The French do have some cute trains. I spied this one while waiting at St Lazare.
Taken two days later, when the sun was shining. The photographer asked if I was German.
Metro to St Lazare, St Lazare on a lonely train to Bayeaux. Looking for the Auberge du Family Home, a local drove me a little ways up the hill toward the cathedral, dropping me off across the street from Family Home. I thanked him and gave him .60â‚¬ for the trouble. While it wasn’t very far at all, it seemed polite to chip in a few cents for gas, and I certainly appreciate not wandering around lost in the rain.
I hung out alone in the Family Home reception area, until the lady got back from wherever she had been, and hooked me up with a room. Then off to the Bayeaux Memorial Museum of the Battle of Normandy, which held a large collection of newspaper clippings, uniforms, soldiers paraphenalia and military hardware, and descriptive labels in French and English, as well as a half hour film made of period newsreels.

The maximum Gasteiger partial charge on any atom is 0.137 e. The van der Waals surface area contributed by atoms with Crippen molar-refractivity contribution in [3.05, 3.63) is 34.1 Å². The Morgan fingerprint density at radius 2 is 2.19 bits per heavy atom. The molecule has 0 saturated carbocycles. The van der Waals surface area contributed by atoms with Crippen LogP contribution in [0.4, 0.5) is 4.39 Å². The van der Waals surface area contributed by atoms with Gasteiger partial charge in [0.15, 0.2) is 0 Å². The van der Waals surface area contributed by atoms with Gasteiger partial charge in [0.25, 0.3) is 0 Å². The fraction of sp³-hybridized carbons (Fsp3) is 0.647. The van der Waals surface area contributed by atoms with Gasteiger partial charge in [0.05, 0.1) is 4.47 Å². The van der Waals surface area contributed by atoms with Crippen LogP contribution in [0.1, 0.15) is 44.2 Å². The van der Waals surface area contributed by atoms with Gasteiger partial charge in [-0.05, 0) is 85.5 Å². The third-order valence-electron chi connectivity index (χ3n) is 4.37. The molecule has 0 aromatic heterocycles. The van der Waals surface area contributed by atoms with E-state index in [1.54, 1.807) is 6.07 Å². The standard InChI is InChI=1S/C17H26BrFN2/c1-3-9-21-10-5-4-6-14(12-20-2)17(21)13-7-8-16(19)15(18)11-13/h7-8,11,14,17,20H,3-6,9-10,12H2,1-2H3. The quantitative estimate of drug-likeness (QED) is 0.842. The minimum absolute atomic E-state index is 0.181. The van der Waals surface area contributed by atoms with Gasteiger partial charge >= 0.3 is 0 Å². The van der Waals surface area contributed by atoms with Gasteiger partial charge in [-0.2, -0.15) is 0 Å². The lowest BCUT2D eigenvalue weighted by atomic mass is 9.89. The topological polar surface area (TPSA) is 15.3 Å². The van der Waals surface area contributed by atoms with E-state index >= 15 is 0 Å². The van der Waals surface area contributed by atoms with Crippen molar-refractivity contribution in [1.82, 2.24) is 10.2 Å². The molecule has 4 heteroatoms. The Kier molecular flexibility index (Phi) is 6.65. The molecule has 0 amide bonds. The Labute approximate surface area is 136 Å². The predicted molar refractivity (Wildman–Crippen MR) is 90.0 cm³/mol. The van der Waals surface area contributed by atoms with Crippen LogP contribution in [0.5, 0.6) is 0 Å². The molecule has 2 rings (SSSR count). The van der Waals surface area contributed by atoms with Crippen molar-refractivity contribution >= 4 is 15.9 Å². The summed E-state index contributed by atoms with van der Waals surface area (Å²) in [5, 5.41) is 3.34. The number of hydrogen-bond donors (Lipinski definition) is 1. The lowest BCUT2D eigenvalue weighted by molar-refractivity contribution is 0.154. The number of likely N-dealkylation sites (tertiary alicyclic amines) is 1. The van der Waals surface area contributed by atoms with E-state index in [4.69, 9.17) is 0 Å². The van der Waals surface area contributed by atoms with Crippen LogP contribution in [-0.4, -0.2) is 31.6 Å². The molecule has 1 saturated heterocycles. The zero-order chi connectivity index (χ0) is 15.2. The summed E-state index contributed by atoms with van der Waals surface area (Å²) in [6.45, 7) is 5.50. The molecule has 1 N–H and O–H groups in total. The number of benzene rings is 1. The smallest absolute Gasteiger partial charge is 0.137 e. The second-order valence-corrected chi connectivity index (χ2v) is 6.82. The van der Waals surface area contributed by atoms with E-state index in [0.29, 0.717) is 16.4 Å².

I was most fascinated with the posters telling soldiers how to identify different tanks, and how to disable an enemy tank if you should encounter one in the field. Of all parties to the battle for Normandy, I most readily identify with the technical concerns of a young American field soldier. I felt a great deal of gratitude to be growing in a world of peace. As a traveller, I also had to be grateful for a world of plastics; No heavy iron binoculars in a canvas sack for me, but light-weight, synthetic fibers with plastic zippers!
Back at the hostel I got to practice my French with a gaggle of Parisienne school girls.